Also watched The Woman in Black that weekend (yes, it was a barn-burner of a weekend for ole Mel) and quite enjoyed it.

I liked the atmospheric gloom and suspense, the mystery, and in particular, the movie’s ending.

*Spoiler alert*

Although the young lawyer manages to figure out the impetus of the ghost’s rage and the reason she abducts and murders children, and although he does what many ghost stories of the past have taught us, that is to right the wrongs of the past, the spirit of vengeance is not appeased.

Instead, she does not forgive, and kills the young lawyer and his son.  Though this turns out to be a kindness, as the family is reunited with the predeceased wife and mother in death, it is clear that the titular character will not end her predations.

I like it when my expectations are turned on their collective ear 🙂

Disappointments that I’m not sure what to do with

I have to get this out.

I’ve read a couple of books recently by authors I’ve met and admire precisely because they’ve accomplished what I have yet to do, and that is publish.  Cover blurbs and positive reviews aside, despite the careers these books have launched, I found myself disappointed.

For that reason, I will not disclose the names of the authors, nor the titles of the books.  And don’t bother parsing my Goodreads account.  You won’t find them or their reviews there.  I don’t put all the books I read on GR.

I think it comes down to poor editing.

When I come across a clear error that was not caught by author or editor, and that repeats several times over the course of the novel, it ticks me off.

When a character’s name changes several times, I’m (I think understandably) peeved.

It pulls me out of the experience of the novel to a degree that robs me of my enjoyment of the book.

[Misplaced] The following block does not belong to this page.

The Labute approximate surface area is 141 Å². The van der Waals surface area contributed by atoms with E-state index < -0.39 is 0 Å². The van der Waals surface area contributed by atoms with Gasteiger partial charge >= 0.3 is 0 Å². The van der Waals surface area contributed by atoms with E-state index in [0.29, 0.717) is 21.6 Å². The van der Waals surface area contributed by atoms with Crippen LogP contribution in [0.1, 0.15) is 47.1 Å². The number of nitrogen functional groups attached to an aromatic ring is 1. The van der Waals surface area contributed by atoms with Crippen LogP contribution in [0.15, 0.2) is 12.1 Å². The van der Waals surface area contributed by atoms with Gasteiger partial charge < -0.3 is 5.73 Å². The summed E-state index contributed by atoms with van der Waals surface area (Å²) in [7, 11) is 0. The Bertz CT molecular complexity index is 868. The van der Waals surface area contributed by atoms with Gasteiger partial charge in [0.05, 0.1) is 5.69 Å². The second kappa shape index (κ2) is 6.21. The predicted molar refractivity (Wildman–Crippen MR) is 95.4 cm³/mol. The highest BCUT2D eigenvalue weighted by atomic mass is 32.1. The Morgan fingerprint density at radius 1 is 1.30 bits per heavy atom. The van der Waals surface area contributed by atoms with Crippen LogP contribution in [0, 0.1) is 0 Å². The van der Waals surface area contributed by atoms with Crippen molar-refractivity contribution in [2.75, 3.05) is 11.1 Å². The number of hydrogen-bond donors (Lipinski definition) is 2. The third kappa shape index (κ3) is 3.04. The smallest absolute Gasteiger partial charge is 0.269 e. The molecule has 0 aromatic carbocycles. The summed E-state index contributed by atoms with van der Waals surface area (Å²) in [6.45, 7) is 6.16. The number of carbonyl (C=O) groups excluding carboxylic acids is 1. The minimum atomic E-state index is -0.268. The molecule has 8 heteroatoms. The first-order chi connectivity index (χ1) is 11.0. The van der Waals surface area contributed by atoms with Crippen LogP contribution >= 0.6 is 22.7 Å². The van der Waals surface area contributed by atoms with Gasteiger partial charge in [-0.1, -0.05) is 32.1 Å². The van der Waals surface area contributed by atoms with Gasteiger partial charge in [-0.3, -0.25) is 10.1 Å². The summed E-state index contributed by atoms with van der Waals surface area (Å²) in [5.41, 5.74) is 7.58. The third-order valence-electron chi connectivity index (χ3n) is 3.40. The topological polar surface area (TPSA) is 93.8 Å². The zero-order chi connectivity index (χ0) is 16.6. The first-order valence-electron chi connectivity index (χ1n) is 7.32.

Other issues: the plot of the one was not particularly inspired, came across as episodic, and left me wanting more.  In a bad way.  The plot of the other was truly epic, ambitious, and had so much potential that the author failed to realize that I again found my teeth clenching in consternation.  Point of view issues also plagued one of the two books, making me remember why I’ve sworn never to write a novel in a truly omniscient POV.

I read all kinds of books and I try to learn something about either the art or craft of writing from each one.  Sometimes the lessons are more in the way of what not to do.  I’ll take ‘em.

Never stop reading, writing, watching movies, or engaging in the arts in your community (real and virtual).

You never know where the most important gems will be unearthed.

Cover of "The Right to Write: An Invitati...

Cover via Amazon

Coming soon: Julia Cameron’s The Right to Write (yes, Kasie, I’m reading it and will post on GR post hasty); An Interview with Kim Fahner; blogging the Launch of The Narcoleptic Madonna, and more!

This is Writerly Goodness, signing off.

Stay well everyone, and enjoy your “end” (what’s left of your weekend by Sunday).